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July 2017

How To Perform CPR On Your Dog

Jul 23, 2017 12:00 AM

When accidents happen, emotions run high and without knowing how to deal with the situation safely and effectively, a natural reaction is to freeze up or go into shock.

While we hope you and your pup will ever be in the situation that you need to give them CPR, it’s always best to be prepared.

Being able to administer CPR in an emergency can increase your dog’s chance of survival until a vet is available.

So give your dog a quick hug (we know talking about this stuff is hard) and then take a few minutes to learn this very crucial skill.

Step 1: Check for responsiveness

There are a few ways you can check to see if your dog is responsive including:

  • Stamping your feet
  • Shaking the dog's body
  • Gently pinching the skin between the toes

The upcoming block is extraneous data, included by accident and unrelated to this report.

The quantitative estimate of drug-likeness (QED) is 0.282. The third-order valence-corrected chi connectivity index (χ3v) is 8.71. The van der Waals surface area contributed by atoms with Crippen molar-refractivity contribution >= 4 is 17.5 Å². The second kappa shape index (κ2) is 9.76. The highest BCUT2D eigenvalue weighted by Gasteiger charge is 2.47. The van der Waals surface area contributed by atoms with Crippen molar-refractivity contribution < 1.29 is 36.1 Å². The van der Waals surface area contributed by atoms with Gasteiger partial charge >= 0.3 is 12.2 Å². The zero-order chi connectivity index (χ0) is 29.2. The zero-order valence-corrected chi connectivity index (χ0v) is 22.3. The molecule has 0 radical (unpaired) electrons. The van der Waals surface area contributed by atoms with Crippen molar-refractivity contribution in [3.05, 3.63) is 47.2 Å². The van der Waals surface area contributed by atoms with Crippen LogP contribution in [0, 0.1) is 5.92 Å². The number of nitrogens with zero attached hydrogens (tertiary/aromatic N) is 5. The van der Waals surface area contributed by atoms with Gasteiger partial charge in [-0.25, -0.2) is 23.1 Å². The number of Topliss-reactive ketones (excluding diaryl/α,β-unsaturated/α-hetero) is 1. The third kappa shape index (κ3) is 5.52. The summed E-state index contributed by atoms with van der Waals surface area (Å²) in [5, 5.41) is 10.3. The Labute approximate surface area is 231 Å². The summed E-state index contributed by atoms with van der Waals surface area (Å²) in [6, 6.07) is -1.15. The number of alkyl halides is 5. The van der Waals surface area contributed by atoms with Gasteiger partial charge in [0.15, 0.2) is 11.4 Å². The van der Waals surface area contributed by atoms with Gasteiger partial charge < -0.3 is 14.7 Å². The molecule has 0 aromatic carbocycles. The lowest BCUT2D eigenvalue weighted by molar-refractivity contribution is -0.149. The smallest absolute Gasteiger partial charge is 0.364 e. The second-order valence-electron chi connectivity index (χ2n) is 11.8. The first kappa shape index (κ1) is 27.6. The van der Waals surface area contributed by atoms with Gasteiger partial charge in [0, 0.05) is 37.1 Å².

• Lightly tapping the corner of the eyelid near the nose to see if there is a blink response

Step 2: Check the ABCs

  • Airway
  • Breathing
  • Circulation

1. Establish an open Airway

Lift the dog’s chin so the head and neck are aligned with the body.

Open the mouth and pull the tongue all the way forward and look inside. If you see anything blocking the airway, you can use your finger to move it out.

Do a test breath by blowing in the nostrils to see if the chest moves up and down. If it does, there is an open airway.

2. Check for breathing

Watch or feel for the dog’s chest to rise and fall by placing your hand on the dog’s chest, then bring your face all the way down to the dog’s mouth to feel for breath.

3. Check for circulation

You can quickly try to check a pulse the in the inner upper thigh. However, if your dog isn’t breathing, you don’t want to waste time. If you can’t detect breathing and a pulse within 10-15 seconds, start CPR.

How to do CPR in dogs

This helpful video from the Dog Training Academy will walk you through all the steps to performing CPR.

 

Stick This Handy Guide On Your Fridge

The ASPCA created this great infographic to help remind you of the steps to take. Keep it on your fridge or somewhere you'll see it regularly to remind you.

 

 


  

 

 
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